There must be pain in letting go of leadership, especially after years of public service but the answer to Mr. Brassard's query, "If Christ was here today . . ." is good news for his and all of our pain.
Christ is here today, alive in the Word, welcoming us on the altar, guiding us in the community. His love is here today every time a Christian humbly prays the Gethsemane prayer, "Not what I want but what you want" (Mark 14:36). It is the prayer of Christ whose words, "well done good and faithful servant" are the hope of every Christian.
In the face of such hope and tasting such judgment in Eucharistic Flesh, must not we all be converted to say, "He must increase but I must decrease" (John 3:30)? Lent is the joy of our answer.
Fr. Stefano Penna
St. Joseph College
Catholics should renew their commitment
Your article "Trustee's religion threatens his job" (WCR, March 20) begs the question - is it necessary - is it right - at the beginning of the 21st century, to extinguish a right of an individual member of a minority faith in order to protect the institution of separate school education?
Would separate school education be at risk if individual members of the minority faith had the right to choose to be supporters of the public school system? Does the future of separate school education depend upon maintaining a captive electorate by denying freedom of choice to individual members of the minority faith?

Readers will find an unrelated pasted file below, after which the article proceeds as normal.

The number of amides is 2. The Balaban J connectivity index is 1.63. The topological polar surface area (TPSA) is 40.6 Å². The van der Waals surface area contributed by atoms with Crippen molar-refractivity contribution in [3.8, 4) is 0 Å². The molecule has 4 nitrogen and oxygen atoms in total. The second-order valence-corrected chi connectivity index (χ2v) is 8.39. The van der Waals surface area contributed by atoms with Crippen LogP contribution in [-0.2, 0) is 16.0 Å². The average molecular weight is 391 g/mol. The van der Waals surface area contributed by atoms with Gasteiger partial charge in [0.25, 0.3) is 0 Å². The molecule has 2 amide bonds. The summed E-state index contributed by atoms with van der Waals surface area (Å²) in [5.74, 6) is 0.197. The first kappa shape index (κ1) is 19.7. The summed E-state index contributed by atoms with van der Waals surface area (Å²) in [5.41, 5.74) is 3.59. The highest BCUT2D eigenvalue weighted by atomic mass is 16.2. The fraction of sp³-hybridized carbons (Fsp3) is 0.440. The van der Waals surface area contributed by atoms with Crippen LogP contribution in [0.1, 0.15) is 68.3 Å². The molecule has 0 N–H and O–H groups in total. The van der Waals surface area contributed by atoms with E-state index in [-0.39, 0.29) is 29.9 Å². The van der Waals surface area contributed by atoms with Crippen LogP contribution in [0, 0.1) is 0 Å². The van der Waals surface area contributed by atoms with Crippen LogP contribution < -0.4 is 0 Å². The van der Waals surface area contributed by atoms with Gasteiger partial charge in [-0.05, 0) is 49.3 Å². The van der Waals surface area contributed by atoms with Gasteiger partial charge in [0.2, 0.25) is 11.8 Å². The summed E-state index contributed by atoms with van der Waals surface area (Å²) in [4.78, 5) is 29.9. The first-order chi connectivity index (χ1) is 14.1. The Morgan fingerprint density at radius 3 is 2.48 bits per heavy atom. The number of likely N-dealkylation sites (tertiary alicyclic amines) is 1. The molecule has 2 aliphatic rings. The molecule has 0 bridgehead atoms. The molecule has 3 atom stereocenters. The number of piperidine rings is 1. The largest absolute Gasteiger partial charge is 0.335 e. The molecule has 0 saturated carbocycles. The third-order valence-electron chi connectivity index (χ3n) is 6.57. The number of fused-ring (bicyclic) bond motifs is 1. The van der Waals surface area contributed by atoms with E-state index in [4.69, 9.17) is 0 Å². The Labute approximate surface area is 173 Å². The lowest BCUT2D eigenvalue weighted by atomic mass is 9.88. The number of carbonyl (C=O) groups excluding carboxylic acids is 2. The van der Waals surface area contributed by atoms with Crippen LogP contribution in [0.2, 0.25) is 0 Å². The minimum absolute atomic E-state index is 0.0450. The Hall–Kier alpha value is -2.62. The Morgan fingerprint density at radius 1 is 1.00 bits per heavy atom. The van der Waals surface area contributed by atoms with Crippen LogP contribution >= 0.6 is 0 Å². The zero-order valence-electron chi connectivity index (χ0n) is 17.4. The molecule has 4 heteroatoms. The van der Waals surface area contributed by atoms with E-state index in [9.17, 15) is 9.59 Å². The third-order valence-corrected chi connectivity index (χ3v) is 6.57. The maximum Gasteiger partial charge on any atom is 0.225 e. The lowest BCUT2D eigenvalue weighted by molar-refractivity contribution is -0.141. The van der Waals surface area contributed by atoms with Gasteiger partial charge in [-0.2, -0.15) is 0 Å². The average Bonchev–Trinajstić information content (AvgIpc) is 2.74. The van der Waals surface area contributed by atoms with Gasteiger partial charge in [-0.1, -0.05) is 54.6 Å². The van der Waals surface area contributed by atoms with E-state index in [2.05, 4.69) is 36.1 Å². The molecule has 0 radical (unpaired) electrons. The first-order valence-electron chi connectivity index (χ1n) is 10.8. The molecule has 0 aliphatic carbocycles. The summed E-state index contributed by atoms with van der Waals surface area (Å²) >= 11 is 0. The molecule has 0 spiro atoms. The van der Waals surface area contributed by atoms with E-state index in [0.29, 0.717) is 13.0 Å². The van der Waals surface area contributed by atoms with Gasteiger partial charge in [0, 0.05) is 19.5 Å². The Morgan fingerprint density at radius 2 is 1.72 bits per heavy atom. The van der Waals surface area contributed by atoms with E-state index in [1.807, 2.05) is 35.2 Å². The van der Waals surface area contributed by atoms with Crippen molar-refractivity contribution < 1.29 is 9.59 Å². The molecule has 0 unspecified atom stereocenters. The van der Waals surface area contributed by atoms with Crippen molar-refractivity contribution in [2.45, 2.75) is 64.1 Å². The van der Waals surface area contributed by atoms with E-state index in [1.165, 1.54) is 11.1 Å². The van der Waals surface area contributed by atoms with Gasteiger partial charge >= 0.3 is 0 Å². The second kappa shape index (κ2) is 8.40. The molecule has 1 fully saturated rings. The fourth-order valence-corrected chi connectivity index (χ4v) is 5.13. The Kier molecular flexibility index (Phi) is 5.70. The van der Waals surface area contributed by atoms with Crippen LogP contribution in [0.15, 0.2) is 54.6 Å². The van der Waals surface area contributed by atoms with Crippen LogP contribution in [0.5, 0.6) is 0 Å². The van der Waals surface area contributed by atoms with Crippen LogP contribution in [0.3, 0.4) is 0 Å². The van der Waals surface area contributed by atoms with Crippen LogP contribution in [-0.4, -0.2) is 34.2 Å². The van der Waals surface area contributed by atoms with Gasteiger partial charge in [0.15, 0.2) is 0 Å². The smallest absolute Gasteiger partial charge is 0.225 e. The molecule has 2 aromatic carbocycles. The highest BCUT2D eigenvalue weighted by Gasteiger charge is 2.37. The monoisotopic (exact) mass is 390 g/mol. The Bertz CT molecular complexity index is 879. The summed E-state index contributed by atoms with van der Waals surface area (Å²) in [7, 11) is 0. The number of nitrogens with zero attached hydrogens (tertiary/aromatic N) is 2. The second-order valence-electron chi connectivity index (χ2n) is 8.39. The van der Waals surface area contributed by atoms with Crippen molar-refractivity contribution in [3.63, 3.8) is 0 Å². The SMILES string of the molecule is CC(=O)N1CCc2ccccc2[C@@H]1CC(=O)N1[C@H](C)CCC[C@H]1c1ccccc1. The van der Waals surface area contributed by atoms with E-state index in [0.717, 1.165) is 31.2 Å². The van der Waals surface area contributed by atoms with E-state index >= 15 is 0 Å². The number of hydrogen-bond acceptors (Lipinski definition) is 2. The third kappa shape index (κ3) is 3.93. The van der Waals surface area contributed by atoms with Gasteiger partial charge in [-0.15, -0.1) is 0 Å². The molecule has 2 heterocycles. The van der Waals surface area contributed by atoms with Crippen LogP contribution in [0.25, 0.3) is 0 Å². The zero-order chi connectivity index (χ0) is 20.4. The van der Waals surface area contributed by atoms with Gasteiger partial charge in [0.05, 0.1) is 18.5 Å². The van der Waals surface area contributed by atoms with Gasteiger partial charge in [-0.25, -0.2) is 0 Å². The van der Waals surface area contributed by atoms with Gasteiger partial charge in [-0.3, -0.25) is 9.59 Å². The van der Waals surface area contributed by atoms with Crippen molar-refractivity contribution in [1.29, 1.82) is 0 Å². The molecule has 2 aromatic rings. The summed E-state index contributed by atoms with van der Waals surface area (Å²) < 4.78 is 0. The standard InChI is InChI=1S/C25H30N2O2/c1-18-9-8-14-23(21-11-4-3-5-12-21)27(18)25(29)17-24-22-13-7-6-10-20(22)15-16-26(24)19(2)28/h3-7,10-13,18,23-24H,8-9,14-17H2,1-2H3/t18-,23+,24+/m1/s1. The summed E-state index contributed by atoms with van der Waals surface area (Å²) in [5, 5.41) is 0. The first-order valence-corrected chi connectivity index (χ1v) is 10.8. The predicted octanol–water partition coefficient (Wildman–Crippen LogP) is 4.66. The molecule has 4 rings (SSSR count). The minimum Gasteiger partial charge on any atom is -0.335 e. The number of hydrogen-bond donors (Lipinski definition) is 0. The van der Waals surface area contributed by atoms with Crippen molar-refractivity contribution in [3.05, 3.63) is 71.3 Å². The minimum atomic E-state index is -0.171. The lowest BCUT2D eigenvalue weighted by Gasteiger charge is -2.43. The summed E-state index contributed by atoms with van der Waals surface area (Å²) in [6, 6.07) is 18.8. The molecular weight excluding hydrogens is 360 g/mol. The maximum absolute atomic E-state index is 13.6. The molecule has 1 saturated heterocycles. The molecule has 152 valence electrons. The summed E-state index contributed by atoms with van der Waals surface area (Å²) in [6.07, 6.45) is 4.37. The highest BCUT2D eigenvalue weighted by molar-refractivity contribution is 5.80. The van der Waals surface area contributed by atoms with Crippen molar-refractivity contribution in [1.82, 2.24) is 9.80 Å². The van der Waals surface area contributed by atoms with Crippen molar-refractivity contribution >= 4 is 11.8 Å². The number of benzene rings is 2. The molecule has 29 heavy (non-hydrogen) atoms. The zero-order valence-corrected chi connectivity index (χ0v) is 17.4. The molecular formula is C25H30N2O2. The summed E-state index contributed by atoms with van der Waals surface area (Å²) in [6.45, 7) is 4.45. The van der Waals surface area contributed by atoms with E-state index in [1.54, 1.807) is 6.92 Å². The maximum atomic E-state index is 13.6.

If the limitation is not right, there is more than one way to deal with the obstacle, which may or may not be the constitution. The government could simply amend the School Act and wait to see if the amendment is challenged.
There are good grounds for doing this: Mrs. Welsh's comment about the constitution is not quite correct. The black letter law is unclear: it was a Supreme Court of Alberta decision in the mid-'70s that interpreted the constitution as she describes. That decision was never appealed to the Supreme Court of Canada, so the decision is not the decision of the highest court in the land. In addition, the Charter of Rights and Freedoms has come into being since that decision was handed down.